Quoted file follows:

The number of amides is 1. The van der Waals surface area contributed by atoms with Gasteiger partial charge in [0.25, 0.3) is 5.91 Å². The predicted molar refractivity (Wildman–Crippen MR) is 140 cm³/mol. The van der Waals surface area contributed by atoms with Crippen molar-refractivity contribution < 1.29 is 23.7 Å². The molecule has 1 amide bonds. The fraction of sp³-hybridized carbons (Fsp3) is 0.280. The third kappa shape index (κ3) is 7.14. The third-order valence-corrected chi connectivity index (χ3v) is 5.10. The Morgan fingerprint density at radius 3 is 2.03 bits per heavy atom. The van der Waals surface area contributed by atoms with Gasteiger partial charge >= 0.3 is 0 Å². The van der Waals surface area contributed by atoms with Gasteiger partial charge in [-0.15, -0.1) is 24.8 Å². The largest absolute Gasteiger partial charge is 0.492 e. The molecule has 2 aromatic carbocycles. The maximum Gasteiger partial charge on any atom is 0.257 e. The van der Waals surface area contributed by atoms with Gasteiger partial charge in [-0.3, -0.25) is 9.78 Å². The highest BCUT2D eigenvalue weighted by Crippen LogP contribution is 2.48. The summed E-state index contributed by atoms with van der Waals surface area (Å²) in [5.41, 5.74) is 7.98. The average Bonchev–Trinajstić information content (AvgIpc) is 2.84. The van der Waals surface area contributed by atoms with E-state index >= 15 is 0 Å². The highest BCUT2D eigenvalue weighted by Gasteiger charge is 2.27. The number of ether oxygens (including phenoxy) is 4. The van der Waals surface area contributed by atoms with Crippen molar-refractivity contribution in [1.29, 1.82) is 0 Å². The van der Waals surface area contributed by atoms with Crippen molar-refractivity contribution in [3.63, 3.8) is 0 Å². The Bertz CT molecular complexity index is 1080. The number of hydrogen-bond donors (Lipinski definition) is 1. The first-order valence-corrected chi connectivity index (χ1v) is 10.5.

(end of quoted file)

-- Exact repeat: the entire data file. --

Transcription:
The number of amides is 1. The van der Waals surface area contributed by atoms with Gasteiger partial charge in [0.25, 0.3) is 5.91 Å². The predicted molar refractivity (Wildman–Crippen MR) is 140 cm³/mol. The van der Waals surface area contributed by atoms with Crippen molar-refractivity contribution < 1.29 is 23.7 Å². The molecule has 1 amide bonds. The fraction of sp³-hybridized carbons (Fsp3) is 0.280. The third kappa shape index (κ3) is 7.14. The third-order valence-corrected chi connectivity index (χ3v) is 5.10. The Morgan fingerprint density at radius 3 is 2.03 bits per heavy atom. The van der Waals surface area contributed by atoms with Gasteiger partial charge >= 0.3 is 0 Å². The van der Waals surface area contributed by atoms with Gasteiger partial charge in [-0.15, -0.1) is 24.8 Å². The largest absolute Gasteiger partial charge is 0.492 e. The molecule has 2 aromatic carbocycles. The maximum Gasteiger partial charge on any atom is 0.257 e. The van der Waals surface area contributed by atoms with Gasteiger partial charge in [-0.3, -0.25) is 9.78 Å². The highest BCUT2D eigenvalue weighted by Crippen LogP contribution is 2.48. The summed E-state index contributed by atoms with van der Waals surface area (Å²) in [5.41, 5.74) is 7.98. The average Bonchev–Trinajstić information content (AvgIpc) is 2.84. The van der Waals surface area contributed by atoms with E-state index >= 15 is 0 Å². The highest BCUT2D eigenvalue weighted by Gasteiger charge is 2.27. The number of ether oxygens (including phenoxy) is 4. The van der Waals surface area contributed by atoms with Crippen molar-refractivity contribution in [1.29, 1.82) is 0 Å². The van der Waals surface area contributed by atoms with Crippen molar-refractivity contribution in [3.63, 3.8) is 0 Å². The Bertz CT molecular complexity index is 1080. The number of hydrogen-bond donors (Lipinski definition) is 1. The first-order valence-corrected chi connectivity index (χ1v) is 10.5.